GPIO Programming Part 6

Experiment with this GPIO Learning Board

By Jeff Tranter

To facilitate hands-on labs for GPIO programming in our embedded training classes, ICS designed a small board that connects to a Raspberry Pi (or compatible) computer's GPIO connector and provides some simple functions for experimenting with GPIO programming.

The functions provided are:

  • Red, green, and yellow LEDs, which can be individually turned on or off.
  • A pushbutton whose status can be read.
  • A socket for a DHT11 or DHT22 temperature/humidity sensor.
  • A connector for an FTDI USB-to-serial adaptor, which provides access to the serial port/console.

It is compatible with the the Raspberry Pi 2 or later (the Raspberry Pi version 1 has a smaller GPIO connector). It also works with the Raspberry Pi Zero if it has a GPIO header installed. 

It is also compatible with the GPIO connector on a Toradex Colibri i.MX6 series SOM mounted on an Aster carrier board.

The tables below list the functions, GPIO connector pin numbers, and GPIO signal names for both types of boards:

Raspberry Pi 0/2/3/4:

Function P1 Pin GPIO Name
Red LED 18 GPIO24
Green LED 22 GPIO25
Yellow LED 29 GPIO5
Switch 31 GPIO6

Toradex i.MX6 series Colibri SOM with Aster carrier board:

Function P1 Pin GPIO Name
Red LED 18 GPIO52
Green LED 22 GPIO53
Yellow LED 29 GPIO63
Switch 31 GPIO93

The LEDs and switch are useful for basic GPIO programming of inputs and outputs.

The FTDI connector is useful for experimenting with serial port programming and allows this to be done with a desktop or laptop computer that doesn't have a built-in serial port. You can also use it to connect to the embedded board's serial console, which is useful in cases where the board is not available over the network.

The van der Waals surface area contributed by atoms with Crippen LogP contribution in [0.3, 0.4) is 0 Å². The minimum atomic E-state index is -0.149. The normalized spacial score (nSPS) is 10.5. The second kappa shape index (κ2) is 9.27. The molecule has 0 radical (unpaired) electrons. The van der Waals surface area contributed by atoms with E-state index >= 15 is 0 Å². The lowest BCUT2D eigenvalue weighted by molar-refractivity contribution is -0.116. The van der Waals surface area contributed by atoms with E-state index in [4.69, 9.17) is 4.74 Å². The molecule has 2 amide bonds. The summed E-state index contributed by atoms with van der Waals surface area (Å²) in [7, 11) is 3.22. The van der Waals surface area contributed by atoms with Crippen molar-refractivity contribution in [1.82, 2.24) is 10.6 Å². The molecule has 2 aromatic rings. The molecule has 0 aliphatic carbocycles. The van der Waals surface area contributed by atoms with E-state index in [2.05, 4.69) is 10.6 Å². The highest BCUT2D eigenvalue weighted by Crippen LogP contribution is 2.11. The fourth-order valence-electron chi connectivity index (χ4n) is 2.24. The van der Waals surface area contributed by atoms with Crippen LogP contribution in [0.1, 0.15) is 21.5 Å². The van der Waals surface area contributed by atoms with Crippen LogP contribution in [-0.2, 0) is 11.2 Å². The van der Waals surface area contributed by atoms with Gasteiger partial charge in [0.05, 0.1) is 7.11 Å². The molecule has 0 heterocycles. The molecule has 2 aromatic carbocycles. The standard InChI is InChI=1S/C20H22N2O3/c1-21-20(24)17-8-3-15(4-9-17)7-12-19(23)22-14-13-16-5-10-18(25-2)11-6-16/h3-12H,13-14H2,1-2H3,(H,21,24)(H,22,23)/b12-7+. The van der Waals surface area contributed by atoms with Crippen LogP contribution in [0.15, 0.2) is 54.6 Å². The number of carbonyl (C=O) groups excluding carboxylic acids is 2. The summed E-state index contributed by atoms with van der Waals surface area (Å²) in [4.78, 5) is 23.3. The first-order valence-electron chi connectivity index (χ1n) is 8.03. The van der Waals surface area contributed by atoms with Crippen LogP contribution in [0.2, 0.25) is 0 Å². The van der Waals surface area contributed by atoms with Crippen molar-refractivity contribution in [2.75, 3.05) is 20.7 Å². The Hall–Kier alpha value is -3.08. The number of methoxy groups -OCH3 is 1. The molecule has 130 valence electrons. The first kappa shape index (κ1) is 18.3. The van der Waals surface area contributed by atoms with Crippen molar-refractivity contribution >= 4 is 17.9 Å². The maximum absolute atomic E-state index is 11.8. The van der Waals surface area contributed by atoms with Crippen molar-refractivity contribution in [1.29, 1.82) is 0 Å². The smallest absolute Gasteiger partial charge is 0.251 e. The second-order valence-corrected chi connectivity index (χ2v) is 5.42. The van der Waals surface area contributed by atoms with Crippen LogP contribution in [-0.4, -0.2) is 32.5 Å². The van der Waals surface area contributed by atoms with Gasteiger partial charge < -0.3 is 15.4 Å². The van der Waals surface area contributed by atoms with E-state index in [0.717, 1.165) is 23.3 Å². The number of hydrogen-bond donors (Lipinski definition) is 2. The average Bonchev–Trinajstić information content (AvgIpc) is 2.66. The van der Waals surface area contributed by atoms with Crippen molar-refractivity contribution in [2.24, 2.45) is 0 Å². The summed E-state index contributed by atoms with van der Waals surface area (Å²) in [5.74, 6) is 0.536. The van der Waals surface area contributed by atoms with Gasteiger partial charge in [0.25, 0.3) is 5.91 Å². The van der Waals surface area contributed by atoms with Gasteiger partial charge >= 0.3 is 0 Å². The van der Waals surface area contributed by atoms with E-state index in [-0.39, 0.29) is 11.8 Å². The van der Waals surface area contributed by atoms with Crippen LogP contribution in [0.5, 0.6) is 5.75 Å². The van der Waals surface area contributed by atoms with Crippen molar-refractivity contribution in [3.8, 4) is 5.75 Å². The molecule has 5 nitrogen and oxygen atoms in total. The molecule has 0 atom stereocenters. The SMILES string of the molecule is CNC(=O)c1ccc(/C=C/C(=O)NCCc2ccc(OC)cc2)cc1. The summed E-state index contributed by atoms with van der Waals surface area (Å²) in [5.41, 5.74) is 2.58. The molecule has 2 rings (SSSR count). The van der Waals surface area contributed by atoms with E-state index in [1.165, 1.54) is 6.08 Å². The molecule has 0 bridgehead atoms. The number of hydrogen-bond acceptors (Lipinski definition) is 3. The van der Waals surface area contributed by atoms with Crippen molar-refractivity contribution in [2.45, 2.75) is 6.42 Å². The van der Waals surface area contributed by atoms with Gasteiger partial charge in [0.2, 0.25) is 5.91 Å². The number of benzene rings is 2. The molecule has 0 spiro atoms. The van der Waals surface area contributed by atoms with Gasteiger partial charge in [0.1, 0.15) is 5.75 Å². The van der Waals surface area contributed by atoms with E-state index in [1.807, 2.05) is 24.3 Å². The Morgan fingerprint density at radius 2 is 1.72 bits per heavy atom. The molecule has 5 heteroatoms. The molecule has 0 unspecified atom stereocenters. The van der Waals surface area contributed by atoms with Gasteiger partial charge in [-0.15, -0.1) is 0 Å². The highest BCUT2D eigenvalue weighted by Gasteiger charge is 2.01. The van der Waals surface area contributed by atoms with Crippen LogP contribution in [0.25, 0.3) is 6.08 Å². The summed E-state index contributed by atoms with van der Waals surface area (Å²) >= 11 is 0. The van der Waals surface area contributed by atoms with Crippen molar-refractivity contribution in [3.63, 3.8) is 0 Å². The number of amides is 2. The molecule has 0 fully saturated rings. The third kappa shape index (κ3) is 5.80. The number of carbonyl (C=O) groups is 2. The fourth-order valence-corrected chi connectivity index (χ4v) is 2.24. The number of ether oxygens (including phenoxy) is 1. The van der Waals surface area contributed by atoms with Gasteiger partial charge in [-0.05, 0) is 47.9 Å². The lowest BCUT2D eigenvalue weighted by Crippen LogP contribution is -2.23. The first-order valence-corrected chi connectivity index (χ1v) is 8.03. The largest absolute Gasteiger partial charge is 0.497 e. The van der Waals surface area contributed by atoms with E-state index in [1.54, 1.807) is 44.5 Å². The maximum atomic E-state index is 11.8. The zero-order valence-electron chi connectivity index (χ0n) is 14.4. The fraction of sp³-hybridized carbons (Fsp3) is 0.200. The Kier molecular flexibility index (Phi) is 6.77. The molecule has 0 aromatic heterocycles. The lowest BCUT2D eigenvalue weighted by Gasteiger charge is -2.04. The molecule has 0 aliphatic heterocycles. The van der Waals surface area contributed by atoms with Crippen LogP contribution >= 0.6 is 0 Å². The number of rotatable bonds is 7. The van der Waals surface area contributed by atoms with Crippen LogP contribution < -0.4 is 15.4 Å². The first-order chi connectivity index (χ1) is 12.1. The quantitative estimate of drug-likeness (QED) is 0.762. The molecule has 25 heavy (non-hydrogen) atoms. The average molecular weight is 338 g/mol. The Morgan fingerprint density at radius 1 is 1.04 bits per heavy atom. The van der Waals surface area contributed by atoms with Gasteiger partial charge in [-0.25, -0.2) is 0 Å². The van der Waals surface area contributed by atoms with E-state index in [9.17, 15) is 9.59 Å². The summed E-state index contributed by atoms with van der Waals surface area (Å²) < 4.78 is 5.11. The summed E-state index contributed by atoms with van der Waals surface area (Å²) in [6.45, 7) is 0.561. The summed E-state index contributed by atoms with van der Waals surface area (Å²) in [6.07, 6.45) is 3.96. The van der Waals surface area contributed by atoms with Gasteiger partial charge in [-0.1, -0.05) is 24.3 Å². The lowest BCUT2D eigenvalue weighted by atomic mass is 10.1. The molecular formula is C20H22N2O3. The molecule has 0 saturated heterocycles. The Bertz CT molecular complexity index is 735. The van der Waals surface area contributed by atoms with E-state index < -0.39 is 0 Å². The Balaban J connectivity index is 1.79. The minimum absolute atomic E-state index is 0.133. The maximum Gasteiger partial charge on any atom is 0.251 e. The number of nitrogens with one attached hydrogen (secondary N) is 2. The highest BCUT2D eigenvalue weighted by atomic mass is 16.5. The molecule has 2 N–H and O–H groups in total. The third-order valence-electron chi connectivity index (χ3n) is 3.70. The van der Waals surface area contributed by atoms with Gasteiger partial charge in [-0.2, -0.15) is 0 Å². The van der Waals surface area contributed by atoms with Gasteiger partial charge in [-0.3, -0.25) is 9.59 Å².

A connector allows plugging in an inexpensive ($5 to $10) DHT11 or DHT22 temperature/humidity sensor. These sensors use a one-wire protocol that can be programmed using bit-banging techniques or using existing third-party code.

A fun little demo program I wrote takes the current temperature and relative humidity values, and applies a (surprisingly complicated) formula to calculate the heat index[2]. It then indicates the range or shade value using the LEDs as Safe (green), Caution (yellow), Extreme Caution (yellow flashing), Danger (red), or Extreme Danger (red flashing). It is under 100 lines of Python code.

These were the current values in my office as I was writing this:

Temperature: 23.0C/73.4F Humidity: 61.0%
Heat index: 24.7C/76.5F (Safe)

Outside it was:

Temperature: 33.0C/91.4F Humidity: 32.0%
Heat index: 32.3C/90.1F (Extreme Caution)

The board design is Open Source Hardware, licensed under the TAPR Open Hardware License. You are welcome to build the circuit and use the provided PCB layout. It uses all through-hole components and commonly available parts.

If you missed any installments in our GPIO programming series, you can find them here.